[00:23:54] Aidan: Yes, it's funny. We definitely have plans for a consumer product launch. When you say, "Have we moved into the B2C space at all?" That's a very interesting way of forming the question, because you could argue, "No, we don't yet have a consumer product." But I would actually argue that, yes. I mean, we're laying the groundwork for consumer recognition of the problem and of the awareness that we're trying to provide a solution that we think is compatible with the desires of the consumer market.
We've got retailers that are advertising the use of our products to their customers. We've co-created skews of different product categories that are co-branded with our branding. Those are getting in front of the customers and the customers are making purchasing decisions based off of whether or not our technology is being employed to more sustainably enhanced the shelf-life of their food. We view that as the rise on Defra, so to speak, of launching a consumer product, because we think that that creates the question that you just asked. Which is, "Hey, how do I get my hands on that? I want to use this, how do I get my hands on it?"
That's exactly what we're aiming for. I think within the next couple of years, you'll see the consumer product launch. Right now, we're just trying to keep that communication channel open, and build that awareness and build that market for us, also.
[00:25:17] Liz: Absolutely. You're definitely heading in the right direction there. How about the pandemic? Can you talk a little bit about how that has affected your work?
[00:25:29] Aidan: Yes. Really, it's a new world paradigm. The near-term effects were pretty interesting. Luckily, we don't do a lot of food service businesses, meaning folks that are supplying restaurants. Because obviously in March of 2020 within the first quarter after that, retail-focused food sales fell off like 70% relative to 2019 numbers. But interestingly enough, fresh retail numbers, grocery retail numbers bounced up very high.
Depending on the category, somewhere between about 20 and 40%.
The obvious conclusion there is people are not eating out as much, but they are definitely continuing to buy food. They're buying it from the grocery stores. I think we could all come to that conclusion, but I felt it important to point out the obvious. Our customers, some of them took hits in the retail business and that was very painful for them. There wasn't much we could do about that, but a lot of those same businesses they decided they had to push more volume through their retail sales channels. Luckily, there was more consumers there to buy. We were there to help them with that.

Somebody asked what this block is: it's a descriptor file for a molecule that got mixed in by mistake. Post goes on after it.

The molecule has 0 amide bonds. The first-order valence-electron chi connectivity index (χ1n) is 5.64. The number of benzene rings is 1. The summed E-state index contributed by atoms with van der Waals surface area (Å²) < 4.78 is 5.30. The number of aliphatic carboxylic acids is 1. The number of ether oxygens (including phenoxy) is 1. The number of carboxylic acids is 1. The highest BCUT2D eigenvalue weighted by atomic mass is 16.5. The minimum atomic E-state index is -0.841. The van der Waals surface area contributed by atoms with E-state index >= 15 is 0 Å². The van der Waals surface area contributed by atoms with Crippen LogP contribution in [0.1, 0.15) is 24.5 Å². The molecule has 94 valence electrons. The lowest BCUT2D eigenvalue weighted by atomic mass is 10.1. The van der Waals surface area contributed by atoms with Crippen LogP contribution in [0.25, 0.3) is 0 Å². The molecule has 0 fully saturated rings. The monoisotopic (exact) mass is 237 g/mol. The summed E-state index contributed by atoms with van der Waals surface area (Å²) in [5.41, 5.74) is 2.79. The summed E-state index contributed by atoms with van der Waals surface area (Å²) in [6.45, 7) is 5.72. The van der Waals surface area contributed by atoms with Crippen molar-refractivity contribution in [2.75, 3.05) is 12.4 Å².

Logistics and shipping since then has been topsy-turvy in one direction or another. We have a lot of customers that are really playing this game between air shipment and water shipment. You're probably fully aware of all the problems with the ports right now in the US. Obviously, there's a global shipping backlog that's causing water shipment problems and price hypes. At the same time, air shipment remains a very expensive option and it can't be engaged in for most categories of crop, so customers need a little extra edge to ensure that they can hold their stuff as long as they need to hold their stuff and still be able to sell it with a reasonable guarantee of quality to their customers.
We've been there to help them with that process. I liken our business to supply chain insurance. Whatever goes wrong, whether it's cold chain breaks, whether it's unexpected delays, whether it's unintentional crosstalk between different categories of produce that should never have been shipped together, et cetera. Our products smooth out those bumps in the road and generally makes the outcome better regardless of the source of the supply chain interruption. I think we've proven that a lot with our growth during the pandemic. I've been very pleased, personally speaking, to be one of the solution providers out there in the market that's really helping customers with this very significant pain point right now.
[00:28:07] Liz: For sure. What a heck of a tagline too that would be, Aidan, right now.
[00:28:12] Aidan: [laughs] Look, we're doing the best we can. We grew. Our business grew two and a half X, headcount and revenue this year. The reason for that I think is that, "Hey, look, pandemic is affecting people", but the truth is that we're a solution. We're a real solution provider doing a service for the market that is necessary. I think there's no better proof than that and I said that with no small amount of pride. But that just says that we're doing what we need to be doing.
[00:28:42] Liz: No, absolutely. A challenge like this for people to become aware of solutions that companies like yours provide.
[00:28:49] Aidan: Yes. That's always been important to us. I love doing podcasts like this. I really love everybody that's out there trying to open vocation channels between what can often be viewed as a very opaque and complicated food system on the supply side with the stuff that you're putting in your body every day. Which I think consumers have every right to know and be inquisitive about that. Our perspective is that we view ourselves as stewards of the public conscience, meaning we want to be as transparent as humanly possible so that we don't commit any of the sins that have made people distrust their food over time. That requires us to be active participants in the conversation. I really love having an opportunity to talk about it.